Monday, April 30, 2012

Zizek Reads Barth

Seems like Zizek has read a little Barth (specifically from God Here and Now, which was one of the first books I read by Barth).  From his most recent books, Zizek writes:

"With Christianity, it is the obverse-not "God proposes, man disposes," but rather, "God (first) disposes, (and then) man proposes."  What this means is that, although the Event has already happened, its meaning is not decided in advance but is radically open.  Karl Barth drew the consequences of this fact when he emphasized how the final revelation of God will be totally incommensurable with our expectations:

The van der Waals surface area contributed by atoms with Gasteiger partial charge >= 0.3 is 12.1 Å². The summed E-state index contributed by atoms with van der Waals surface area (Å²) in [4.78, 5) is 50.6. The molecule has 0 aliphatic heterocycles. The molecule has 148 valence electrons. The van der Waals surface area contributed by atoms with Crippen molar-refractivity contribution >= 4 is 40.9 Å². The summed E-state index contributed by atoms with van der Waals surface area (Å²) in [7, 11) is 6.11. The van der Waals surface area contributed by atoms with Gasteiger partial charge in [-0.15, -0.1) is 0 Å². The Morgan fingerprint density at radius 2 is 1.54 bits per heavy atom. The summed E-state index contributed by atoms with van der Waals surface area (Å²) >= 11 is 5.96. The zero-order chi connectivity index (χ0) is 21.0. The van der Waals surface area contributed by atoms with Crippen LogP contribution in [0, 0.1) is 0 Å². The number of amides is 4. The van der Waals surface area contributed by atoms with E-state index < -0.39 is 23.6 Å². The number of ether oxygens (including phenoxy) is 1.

God is not hidden to us; He is revealed. But what and how we shall be in Christ, and what and how the World will be in Christ at the end of God's road, at the breaking in of redemption and completion, that is not revealed to us; that is hidden.  Let us be honest: we do not know what we are saying when we speak of Jesus Christ's coming again in judgment, and of the resurrection of the dead, of eternal life and eternal death...continues long quote...see pages 45-6 of God Here and Now).

See God in Pain pages 223-5 for Barth references